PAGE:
Speaking of which, this is a book that many fans seem to assume is doing exactly that, when it’s doing anything but.  Geoff Johns has been building a coherent story since the launch, and this is an issue that really rewards faith in that, even if you haven’t always been, pardon me, a true believer.  His angle has from the start been about the world’s perception of the League which is why Steve Trevor is relevant as a character for the first time in decades, and why a new villain named Graves (for the moment?) may be the most significant new adversary for the team since Prometheus, emerging first as an anonymous cheerleader who literally wrote the book about the team, and then became embittered and disillusioned, an arc Mark Waid tried to do in THE KINGDOM, but which here may actually work.  The best comic book stories in this millennium will always tell stories on at least two levels: 1) from the ordinary perspective of the characters involved, and 2) from the greater perspective of how that story relates to the world the characters live in, which more or less means they work on objective and subjective levels.  There are many ways to do this, and Geoff Johns has perfected his, first with Green Lantern, and now with the Justice League.  Sit back and enjoy the ride.

Random attacks by the Talons in “Night of the Owls” continue, and for Nightwing, they’re surprisingly personal.  Kyle Higgins continues to exploit his opportunity to give the Grayson family line the same amount of depth writers have been giving the Waynes for years, so that Dick Grayson is no longer just the orphaned son of circus performers who served as a useful surrogate for Bruce Wayne’s war on crime, but rather someone with a rich history of his own.  In fact, Scott Snyder seems to have unwittingly ceded the most relevant part of his epic to his partner in crime.  This issue reveals both the strengths and the weaknesses in the concept of the Court of Owls, how random an opponent they really are, and how convoluted it is to make them relevant in the way they’re supposed to be.  Higgins, though, makes it work in surprising fashion, and it would do well for future Nightwing writers to remember this issue.  This is a greater concern than you’d think, because most new Nightwing writers tend to ignore what’s come before them (there are exceptions, but then if there weren’t, there wouldn’t be a rule).  What Higgins is really doing here is establishing once and for all that Dick Grayson is a viable character in his own right.  I for one hope that Higgins remains onboard for many years to come.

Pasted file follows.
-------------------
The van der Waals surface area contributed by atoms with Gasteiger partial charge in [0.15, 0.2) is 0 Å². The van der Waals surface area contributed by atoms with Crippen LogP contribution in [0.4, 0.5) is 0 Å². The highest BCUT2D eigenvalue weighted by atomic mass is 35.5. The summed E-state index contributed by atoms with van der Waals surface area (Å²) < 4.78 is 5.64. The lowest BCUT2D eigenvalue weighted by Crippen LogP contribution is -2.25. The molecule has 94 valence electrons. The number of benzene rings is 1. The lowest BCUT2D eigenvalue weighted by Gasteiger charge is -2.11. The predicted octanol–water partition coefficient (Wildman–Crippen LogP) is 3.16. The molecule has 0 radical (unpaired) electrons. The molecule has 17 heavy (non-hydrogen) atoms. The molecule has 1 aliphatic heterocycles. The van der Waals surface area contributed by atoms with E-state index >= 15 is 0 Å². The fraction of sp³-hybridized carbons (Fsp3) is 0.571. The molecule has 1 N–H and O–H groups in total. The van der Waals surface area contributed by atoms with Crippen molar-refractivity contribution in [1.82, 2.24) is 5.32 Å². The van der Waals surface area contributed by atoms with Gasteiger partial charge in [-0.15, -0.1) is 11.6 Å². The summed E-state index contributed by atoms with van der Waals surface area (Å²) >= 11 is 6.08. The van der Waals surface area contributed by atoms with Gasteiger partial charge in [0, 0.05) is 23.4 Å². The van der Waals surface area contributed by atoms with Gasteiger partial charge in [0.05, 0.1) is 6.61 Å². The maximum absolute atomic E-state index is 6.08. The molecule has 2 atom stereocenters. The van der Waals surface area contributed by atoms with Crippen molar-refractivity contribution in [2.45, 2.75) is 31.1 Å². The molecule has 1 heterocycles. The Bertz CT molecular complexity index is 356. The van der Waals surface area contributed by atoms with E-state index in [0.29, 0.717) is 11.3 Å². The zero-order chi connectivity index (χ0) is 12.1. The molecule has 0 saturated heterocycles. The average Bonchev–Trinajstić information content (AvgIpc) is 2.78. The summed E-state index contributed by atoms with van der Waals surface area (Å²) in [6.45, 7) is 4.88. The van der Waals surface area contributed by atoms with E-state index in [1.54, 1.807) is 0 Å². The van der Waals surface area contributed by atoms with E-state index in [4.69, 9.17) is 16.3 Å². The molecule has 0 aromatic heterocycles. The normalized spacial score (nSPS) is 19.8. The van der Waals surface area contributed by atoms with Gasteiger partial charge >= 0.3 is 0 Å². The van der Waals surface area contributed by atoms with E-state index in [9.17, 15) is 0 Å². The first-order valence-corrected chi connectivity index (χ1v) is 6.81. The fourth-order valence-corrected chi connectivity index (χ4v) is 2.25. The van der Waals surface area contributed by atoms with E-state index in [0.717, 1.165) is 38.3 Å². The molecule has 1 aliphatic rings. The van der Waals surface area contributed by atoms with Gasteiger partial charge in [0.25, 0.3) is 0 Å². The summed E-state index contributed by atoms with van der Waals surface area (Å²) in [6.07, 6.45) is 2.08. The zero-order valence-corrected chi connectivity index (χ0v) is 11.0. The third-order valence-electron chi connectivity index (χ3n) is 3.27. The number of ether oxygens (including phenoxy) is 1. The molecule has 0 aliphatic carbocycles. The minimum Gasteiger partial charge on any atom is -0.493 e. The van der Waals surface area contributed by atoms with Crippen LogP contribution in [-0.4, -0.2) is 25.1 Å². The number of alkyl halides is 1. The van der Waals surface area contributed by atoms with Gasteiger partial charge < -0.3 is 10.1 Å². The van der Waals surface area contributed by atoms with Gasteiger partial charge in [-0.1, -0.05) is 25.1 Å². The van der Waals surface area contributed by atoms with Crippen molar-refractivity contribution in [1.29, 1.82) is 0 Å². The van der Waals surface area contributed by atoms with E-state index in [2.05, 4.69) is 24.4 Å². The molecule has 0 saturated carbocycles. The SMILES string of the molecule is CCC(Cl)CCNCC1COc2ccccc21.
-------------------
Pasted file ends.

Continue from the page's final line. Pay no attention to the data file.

I’ve been intrigued by this title ever since I learned of its existence.  This is the first issue I’ve actually been able to read, but I’m still infinitely glad and gratified.  Peter Pan as a cultural icon is fascinating, the first time in pop entertainment where a child is held up as an ideal, even if he’s a deeply flawed one, suggesting that youth and experience are not always mutually exclusive in surprisingly profound ways.  Of course, one of the distinctions in the traditional story is Peter’s relationship with Wendy, and by sheer coincidence, this issue of PETER PANZERFAUST, a vision of the character by Kurtis Wiebe that recasts him into WWII, is the introduction of Wendy into the narrative.  Sometimes luck really does work that way.  I don’t know how long this series can last, but I’ll be a faithful reader for as long as possible.

Not surprisingly, this is going to be a series that deepens its own mythology with every new issue, exploring and meditating on the same themes as they unfold, one narrative and vision, which just so happens to be pretty profound.  What is the proper relationship one should have with fringe experiences?  Like the TV show FRINGE, SAUCER COUNTRY does not have easy answers, but Paul Cornell wastes no time getting beyond that and plunging deeply into his story.  Maybe things won’t happen very quickly, but they’ll be interesting.

I’m still shocked that most fans have skipped out on this one, but pleased that DC saw fit to give James Robinson a full year to explore one of the more fascinating elements of his late, critically acclaimed STARMAN series, a reformed villain with a rich history and a thorny future, all of which is intertwined in this story.  I’ve missed three issues since the last time I was able to get my hands on THE SHADE, and you’ve got to know that ensuring I didn’t miss the rest of it was one of my primary concerns in opening a box at Heroes & Dragons. So then, here we go again.

Wednesday, May 16, 2012

Essential Classic X-Men Vol. 2 #1